Does the Minister agree that the welcome evacuation operation undertaken by the United Nations in securing the release of some 2,000 innocent Kurdish people from that situation ought to be thoroughly welcomed in all free parliaments of the world? Is there any hope that that possibility may be reopened in order to secure the evacuation of further people?
Lord Inglewood: My Lords, the point that the noble Lord makes about some form of joint operation between Iraq and Turkey has been canvassed in the media. I know of no evidence to support that view. Clearly, we must all welcome the action taken to secure the release of the people affected, to which the noble Lord referred. Let us hope that we shall see the end of this episode, as he said.
Lord Rea: My Lords, can the noble Lord imagine the furore that would have occurred if before the current peace initiative in Northern Ireland the British Army had gone south of the Border to eliminate possible IRA bases there? What, in effect, is the difference between the current situation in Turkey and Iraq and such a hypothetical situation?
Lord Chalfont: My Lords, does the noble Lord not agree, however, that that question raises the principle of hot pursuit? Do Her Majesty's Government believe that the PKK is a terrorist organisation, and would it not be as well to recognise that fact because so far the questions on this matter seem to have been notably one-sided?
Lord Avebury: My Lords, is it not the case that under Article 2.4 of the United Nations Charter no state has a right to enter the territory of its neighbour except as a matter of self-defence or in accordance with a
Lord Inglewood: My Lords, I am sure that the noble Lord is right. It is important that we take decisions and discuss these matters on the basis of information, which at present is sketchy. Obviously any means of improving our knowledge of these matters will be to everyone's advantage.
Lord Wyatt of Weeford: My Lords, is the Minister saying that, despite our knowledge of the serious violations of human rights in Turkey, we shall permit that corrupt country to join the European Union?
Lord Dubs: My Lords, I beg to introduce a Bill to permit the distribution of funds by building societies to a person who switched funds from a shareholding account to a deposit account during the qualifying period for such a distribution. I beg to move that the Bill be now read a first time.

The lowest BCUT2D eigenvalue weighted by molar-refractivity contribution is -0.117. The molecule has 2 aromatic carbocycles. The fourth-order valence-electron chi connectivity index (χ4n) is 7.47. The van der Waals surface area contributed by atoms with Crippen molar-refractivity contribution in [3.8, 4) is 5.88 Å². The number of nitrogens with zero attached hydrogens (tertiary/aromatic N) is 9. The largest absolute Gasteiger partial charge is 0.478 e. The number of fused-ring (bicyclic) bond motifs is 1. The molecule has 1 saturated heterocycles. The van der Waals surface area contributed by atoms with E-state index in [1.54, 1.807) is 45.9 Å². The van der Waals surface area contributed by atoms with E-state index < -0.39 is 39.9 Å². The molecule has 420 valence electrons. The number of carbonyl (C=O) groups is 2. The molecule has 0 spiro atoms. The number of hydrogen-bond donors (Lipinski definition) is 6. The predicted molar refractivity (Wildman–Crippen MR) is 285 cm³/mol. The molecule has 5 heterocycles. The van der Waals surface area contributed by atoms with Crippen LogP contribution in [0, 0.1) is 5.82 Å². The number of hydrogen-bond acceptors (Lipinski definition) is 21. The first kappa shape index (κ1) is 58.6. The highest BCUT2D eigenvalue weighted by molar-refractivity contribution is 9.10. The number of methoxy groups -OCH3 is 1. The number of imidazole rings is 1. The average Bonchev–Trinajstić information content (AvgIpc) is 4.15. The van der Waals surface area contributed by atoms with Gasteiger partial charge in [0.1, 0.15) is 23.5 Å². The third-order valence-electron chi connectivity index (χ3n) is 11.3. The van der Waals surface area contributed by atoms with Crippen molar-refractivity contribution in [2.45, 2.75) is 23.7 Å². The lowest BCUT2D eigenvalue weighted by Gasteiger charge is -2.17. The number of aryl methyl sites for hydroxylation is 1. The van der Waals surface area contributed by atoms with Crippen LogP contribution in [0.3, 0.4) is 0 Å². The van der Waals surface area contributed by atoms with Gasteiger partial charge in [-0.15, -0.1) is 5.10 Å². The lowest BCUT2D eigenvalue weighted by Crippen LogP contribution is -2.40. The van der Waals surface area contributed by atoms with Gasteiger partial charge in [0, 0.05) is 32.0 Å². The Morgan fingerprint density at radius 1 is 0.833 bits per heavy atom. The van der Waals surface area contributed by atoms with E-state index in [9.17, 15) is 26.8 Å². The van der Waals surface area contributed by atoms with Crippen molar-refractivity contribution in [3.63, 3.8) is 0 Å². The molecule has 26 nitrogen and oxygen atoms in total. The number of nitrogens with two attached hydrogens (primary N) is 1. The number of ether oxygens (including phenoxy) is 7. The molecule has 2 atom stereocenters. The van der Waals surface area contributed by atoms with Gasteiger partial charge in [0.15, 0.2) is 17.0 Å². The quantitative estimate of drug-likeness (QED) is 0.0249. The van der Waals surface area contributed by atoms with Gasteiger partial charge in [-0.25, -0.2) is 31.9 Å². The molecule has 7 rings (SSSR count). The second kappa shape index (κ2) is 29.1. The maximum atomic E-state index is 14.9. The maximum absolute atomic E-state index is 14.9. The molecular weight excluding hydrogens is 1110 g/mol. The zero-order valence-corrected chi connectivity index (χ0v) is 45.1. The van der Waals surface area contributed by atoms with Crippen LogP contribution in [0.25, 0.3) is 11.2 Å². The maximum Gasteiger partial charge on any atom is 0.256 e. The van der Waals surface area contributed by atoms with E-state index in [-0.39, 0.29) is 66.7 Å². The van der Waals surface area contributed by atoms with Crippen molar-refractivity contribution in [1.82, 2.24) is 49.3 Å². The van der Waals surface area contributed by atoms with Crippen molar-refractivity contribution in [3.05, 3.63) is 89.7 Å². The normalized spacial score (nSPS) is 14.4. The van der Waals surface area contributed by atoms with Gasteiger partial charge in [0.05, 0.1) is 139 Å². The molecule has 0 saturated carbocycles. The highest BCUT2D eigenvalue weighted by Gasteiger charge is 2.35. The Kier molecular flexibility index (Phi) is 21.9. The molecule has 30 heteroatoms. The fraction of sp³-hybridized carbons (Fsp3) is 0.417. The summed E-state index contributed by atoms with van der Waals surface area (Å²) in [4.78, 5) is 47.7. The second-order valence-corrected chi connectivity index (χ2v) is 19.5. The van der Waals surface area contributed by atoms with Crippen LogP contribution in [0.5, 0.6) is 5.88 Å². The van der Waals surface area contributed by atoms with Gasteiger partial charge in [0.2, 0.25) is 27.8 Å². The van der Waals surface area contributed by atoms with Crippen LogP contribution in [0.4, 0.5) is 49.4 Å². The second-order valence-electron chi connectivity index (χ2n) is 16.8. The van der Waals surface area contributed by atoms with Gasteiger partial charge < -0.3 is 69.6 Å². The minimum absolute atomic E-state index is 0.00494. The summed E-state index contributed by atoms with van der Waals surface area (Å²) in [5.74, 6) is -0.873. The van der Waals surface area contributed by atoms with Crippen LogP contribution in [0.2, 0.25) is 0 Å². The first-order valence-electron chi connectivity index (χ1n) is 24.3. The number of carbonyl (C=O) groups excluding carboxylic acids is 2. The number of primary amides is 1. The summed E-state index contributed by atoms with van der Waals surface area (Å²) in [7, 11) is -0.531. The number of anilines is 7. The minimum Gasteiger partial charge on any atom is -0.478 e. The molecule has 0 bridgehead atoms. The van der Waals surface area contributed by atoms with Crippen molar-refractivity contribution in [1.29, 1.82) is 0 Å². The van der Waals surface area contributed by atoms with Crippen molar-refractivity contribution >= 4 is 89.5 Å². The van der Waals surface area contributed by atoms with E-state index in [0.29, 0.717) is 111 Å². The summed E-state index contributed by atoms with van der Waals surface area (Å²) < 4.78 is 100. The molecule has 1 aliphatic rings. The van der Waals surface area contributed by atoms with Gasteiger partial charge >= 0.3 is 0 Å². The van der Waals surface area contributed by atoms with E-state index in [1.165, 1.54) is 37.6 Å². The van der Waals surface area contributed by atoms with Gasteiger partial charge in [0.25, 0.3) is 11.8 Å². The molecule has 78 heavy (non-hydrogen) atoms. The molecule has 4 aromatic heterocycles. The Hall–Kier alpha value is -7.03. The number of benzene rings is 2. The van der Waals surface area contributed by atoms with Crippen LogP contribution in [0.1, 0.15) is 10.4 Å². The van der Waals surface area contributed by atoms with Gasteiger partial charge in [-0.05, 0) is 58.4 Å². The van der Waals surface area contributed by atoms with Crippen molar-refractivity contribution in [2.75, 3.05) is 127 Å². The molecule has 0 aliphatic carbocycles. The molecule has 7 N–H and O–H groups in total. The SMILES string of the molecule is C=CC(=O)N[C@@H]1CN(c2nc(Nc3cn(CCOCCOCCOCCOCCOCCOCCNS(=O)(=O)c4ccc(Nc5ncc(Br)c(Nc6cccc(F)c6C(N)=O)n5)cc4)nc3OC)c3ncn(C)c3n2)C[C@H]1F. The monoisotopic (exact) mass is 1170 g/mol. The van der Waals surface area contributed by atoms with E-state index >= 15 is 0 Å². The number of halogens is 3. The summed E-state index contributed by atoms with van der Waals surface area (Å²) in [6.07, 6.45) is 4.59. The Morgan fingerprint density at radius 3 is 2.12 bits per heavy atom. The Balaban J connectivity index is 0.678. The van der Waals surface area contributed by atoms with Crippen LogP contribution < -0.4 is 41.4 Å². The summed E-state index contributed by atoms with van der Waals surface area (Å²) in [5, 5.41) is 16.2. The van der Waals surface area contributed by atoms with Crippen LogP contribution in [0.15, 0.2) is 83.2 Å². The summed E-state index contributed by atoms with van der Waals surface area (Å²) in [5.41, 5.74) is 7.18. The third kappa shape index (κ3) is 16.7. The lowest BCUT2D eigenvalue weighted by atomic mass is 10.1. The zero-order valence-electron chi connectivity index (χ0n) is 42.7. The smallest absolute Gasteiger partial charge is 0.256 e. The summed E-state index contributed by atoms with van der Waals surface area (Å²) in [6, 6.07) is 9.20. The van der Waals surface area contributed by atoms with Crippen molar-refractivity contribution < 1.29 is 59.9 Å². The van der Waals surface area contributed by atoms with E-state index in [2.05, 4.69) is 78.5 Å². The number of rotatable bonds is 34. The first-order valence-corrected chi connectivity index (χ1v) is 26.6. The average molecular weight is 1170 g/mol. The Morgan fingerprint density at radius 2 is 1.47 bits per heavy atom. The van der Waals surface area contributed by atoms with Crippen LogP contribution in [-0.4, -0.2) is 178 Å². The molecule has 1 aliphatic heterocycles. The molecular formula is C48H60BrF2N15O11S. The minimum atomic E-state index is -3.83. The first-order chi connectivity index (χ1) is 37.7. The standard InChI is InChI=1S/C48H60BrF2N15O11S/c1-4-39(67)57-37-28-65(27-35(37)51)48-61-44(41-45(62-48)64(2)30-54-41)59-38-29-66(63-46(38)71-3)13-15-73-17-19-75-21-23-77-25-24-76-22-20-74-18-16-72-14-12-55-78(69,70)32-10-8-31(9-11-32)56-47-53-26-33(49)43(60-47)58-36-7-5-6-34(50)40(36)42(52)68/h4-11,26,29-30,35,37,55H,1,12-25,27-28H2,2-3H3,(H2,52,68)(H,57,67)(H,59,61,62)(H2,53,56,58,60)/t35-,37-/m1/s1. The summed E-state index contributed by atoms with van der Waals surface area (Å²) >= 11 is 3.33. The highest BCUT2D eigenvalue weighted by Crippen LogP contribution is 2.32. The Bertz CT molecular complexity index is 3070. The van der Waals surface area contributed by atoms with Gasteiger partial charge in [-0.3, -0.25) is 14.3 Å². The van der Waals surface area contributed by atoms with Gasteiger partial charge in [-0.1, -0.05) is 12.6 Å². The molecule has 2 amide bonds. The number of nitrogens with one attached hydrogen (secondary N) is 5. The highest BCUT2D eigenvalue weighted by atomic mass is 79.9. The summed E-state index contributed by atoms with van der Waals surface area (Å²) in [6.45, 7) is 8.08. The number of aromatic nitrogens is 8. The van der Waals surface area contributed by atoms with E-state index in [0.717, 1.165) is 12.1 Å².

I do not want to detain your Lordships for more than a moment, but I should like to express thanks to those members of the small but distinguished Committee which carefully examined the business of the Bill. They made a recommendation on a vote of three to two that the sponsors of the Bill should seek to arrange with the Registrar of Friendly Societies that some of the places on the board of the new heritage foundation should be open to election by direct franchise in Letchworth. The sponsors have assured me that they will try to achieve that as soon as possible in accordance with the wishes of the Committee. However, no change is made to the text of the Bill; and, therefore, I hope that the Bill which has been favourably received in all parts of your Lordships' House may now complete its progress.
I am grateful to the committee for having pursued the matter and for having sought the views of the Registrar of Friendly Societies as there was a widespread understanding that the election would not be an acceptable procedure under the rules governing industrial and provident societies. I was glad to learn that the registrar wrote to the Committee that at no time had he said that a structure involving direct election of governors by a constituency comprising the town of Letchworth, or a section of that town, would be unacceptable. I am glad that the Committee decided to allow for direct election of six of the 30 governors.